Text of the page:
JPMorgan, Wells Fargo Earnings Show Tight Bank Business

JPMorgan, Wells Fargo Earnings Show Tight Bank Business
By The original uploader was Henry W. Schmitt at English Wikipedia (Transferred from en.wikipedia to Commons.) [Public domain], via Wikimedia Commons

The word on the street may be that the economy of the United States is recovering, but you wouldn’t know it from the earnings reports released by JPMorgan Chase & Co. (NYSE:JPM) and Wells Fargo & Co (NYSE WFC) this morning, Friday, April 11. Both big banks showed that there’s a long road ahead for the financial sector.

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Wells Fargo & Co (NYSE:WFC) showed earnings of $1.05 per share for the first quarter of 2014 on revenue of $20.6 billion. While that bank beat analysts’ expectations of 96 cents per share it saw a decline in year-on-year revenue. JPMorgan Chase &Co. (NYSE:JPM) was similarly afflicted and the trend is weighing on the other big banking houses this morning.

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JPMorgan stock falling on earnings miss

JPMorgan Chase & Co. (NYSE:JPM) shares had fallen by almost 3% as of 11:30 AM EST on Friday. The bank showed earnings per share of $1.28 on revenue totaling $22.99 billion. Analysts expected the firm to show earnings of around $1.40 per share in this morning’s report. JPMorgan shareholders are clearly unhappy with the company’s performance, but the same disease afflicted Wells Fargo & Co in the first quarter of the year.

Revenue at Wells Fargo came in at $20.6 billion in the first quarter of 2014. In the same period of 2013 revenue totaled $21.3 billion. The better-than-expected performance attested to by the company’s earnings report came from cost cutting rather than business expansion. Wells Fargo & Co (NYSE:WFC)’s total revenue for 2012 came in at $86.4 billion. This year the number is only expected to hit $84 billion.

JPMorgan Chase & Co. (NYSE:JPM) is in similar trouble. The firm’s revenue has come in below the expectations of analysts for two years running. This morning’s lower than expected revenue was blamed on an 84% year-on-year fall in mortgage revenue and continued difficulties in the bank’s bond trading operation.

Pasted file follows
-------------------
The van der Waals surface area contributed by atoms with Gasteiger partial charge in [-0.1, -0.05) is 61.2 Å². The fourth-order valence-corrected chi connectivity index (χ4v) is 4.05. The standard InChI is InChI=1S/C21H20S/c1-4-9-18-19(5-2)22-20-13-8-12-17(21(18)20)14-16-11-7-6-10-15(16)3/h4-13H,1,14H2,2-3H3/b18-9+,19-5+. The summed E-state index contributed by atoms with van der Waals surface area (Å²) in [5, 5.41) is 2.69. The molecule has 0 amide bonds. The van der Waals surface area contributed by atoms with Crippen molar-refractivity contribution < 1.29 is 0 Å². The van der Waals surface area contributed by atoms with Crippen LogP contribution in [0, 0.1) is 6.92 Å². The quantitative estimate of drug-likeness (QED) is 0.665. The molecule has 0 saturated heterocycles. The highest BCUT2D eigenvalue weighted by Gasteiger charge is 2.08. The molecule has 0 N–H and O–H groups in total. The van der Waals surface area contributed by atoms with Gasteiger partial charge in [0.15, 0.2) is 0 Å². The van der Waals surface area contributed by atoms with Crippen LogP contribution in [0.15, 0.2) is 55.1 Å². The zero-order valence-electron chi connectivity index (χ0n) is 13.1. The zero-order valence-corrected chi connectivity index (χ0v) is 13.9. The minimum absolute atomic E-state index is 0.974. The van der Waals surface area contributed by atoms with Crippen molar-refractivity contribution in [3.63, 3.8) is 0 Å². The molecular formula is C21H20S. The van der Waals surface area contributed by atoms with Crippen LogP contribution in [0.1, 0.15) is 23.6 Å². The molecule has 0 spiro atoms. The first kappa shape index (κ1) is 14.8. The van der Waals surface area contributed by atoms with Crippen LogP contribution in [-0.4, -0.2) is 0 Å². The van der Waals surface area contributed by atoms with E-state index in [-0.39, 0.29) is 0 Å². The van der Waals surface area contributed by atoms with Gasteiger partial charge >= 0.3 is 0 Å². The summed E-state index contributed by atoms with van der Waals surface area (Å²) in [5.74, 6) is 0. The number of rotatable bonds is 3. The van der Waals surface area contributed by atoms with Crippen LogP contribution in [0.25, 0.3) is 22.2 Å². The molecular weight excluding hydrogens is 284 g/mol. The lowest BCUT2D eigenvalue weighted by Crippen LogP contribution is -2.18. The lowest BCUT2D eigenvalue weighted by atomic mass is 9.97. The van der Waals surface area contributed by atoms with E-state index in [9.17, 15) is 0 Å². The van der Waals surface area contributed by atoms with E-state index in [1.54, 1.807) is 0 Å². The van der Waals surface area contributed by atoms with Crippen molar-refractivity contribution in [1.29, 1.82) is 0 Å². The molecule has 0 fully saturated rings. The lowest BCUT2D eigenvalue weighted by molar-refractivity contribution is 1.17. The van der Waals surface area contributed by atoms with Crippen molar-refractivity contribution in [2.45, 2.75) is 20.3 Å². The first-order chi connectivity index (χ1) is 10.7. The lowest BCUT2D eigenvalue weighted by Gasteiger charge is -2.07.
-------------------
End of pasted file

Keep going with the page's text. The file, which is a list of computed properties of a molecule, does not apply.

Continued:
US financials are a long way from safety

Despite the pressures from continued low interest rates and reorganization under regulatory scrutiny, some investors are betting big on well-placed banks. Wells Fargo & Co (NYSE:WFC) has been a favorite since the financial crisis. The company’s stock is up by close to 7% since the start of 2014, beating the S&P 500, which is now firmly in the red for 2014.

JPMorgan Chase & Co. (NYSE:JPM) has not been as lucky. The company has lost close to 5% of its value since the year began. The year ahead is set to be a tough one for the company, with interest rates likely to stay at lows and regulatory conflict constantly on the horizon.

That does not mean that there’s smooth sailing ahead for Wells Fargo & Co (NYSE:WFC). The company faces the same difficulties as the rest of the financial industry, though it has a little more room to maneuver given its consumer facing business and its health in the latest round of Federal Reserve stress tests.

Financials have underperformed the S&P 500 across the board since January 1st, and their gains in the last year are below those of the wider index by a significant margin. With interest rates likely to stay at lows going forward investors will be wondering where growth is going to come from. There’s only so much cost a company like Wells Fargo & Co (NYSE:WFC) can cut.

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